How to Get Your Fine Art Into a Gallery
If you are an emerging fine artist, you may be agonizing over how to approach a gallery with your work. It can be intimidating to even the most outgoing person.
There are some general steps you should follow before approaching a gallery. They are:
Have a solid body of finished work available in a similar theme or style.
Prepare a portfolio complete with your Biography and your Artist Statement.
Have your website up and running (gallerists want to see an updated, fresh website).
Research galleries that would be the best fit for your artwork.
Make a list of the galleries you wish to approach, based on your research. Then get familiar with the artists that are represented by those galleries. You want to be able to intelligently discuss the art that the gallery is showing when you do finally meet with them.
Don’t cold call or just drop in on a gallery. Use snail mail, a non-intrusive form of contact, to send them postcards of your newest works, and printed newsletters if you have one, until you’ve built up their knowledge of your work. Attend their shows, take time to support what they are doing with other artists before you ask for a meeting to consider representing you. One artist I know built up a gallery’s familiarity with her by mailing postcards of new artwork she created every 2 months. Over the course of a year, the gallery knew her name and work and eventually brought her in.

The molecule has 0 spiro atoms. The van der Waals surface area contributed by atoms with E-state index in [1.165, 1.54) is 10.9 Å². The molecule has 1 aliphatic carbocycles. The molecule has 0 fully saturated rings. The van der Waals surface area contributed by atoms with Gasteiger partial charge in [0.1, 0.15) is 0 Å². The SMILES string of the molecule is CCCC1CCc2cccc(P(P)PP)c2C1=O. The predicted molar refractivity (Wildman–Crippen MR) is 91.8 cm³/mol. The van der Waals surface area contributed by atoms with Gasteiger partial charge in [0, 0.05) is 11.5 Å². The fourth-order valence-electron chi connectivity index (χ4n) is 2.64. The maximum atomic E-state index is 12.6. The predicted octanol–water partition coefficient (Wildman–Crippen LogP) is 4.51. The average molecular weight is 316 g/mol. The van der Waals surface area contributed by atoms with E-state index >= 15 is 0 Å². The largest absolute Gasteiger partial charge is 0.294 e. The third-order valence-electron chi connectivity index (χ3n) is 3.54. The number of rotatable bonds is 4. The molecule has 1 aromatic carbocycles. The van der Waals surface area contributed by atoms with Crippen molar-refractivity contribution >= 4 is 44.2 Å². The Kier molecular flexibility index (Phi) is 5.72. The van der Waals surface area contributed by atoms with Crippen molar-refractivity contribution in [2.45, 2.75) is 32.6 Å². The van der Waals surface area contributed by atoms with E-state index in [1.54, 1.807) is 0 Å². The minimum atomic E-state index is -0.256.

Understand that there are over 200,000 fine artists in the U.S. – and there are not enough galleries! You’ll have to be patient, take your time developing relationships, and not take rejection personally.
After you’ve become familiar with a gallery and their artists, call and ask for an appointment to show your portfolio. You may get turned down – galleries get called on by artists every day – but don’t despair. Continue to send postcards of your work. Keep them on your mailing list. And move onto the next gallery.
When you do get a meeting, be as professional as possible. Have your portfolio, website and business cards in tip top shape. Arrive to the meeting on time.
Sometimes it takes a few years for a gallery to finally represent you. So when you are told “no, not right now” keep in mind that it doesn’t mean “no” forever. Keep the relationship cordial and friendly. And stay in touch.
Not all artists need galleries. Actually, most do not now that we have the internet. But there is some value to having your art represented; it gives you credibility, helps you reach new collectors, and allows you to have a professional location to show your work.
It takes time to find the right match in a gallery. Sometimes it can take a few years. But remember, truly successful art careers not only last a long time, they take a long time to get going. Be patient, keep creating new artwork, and you’ll find a good home for your art.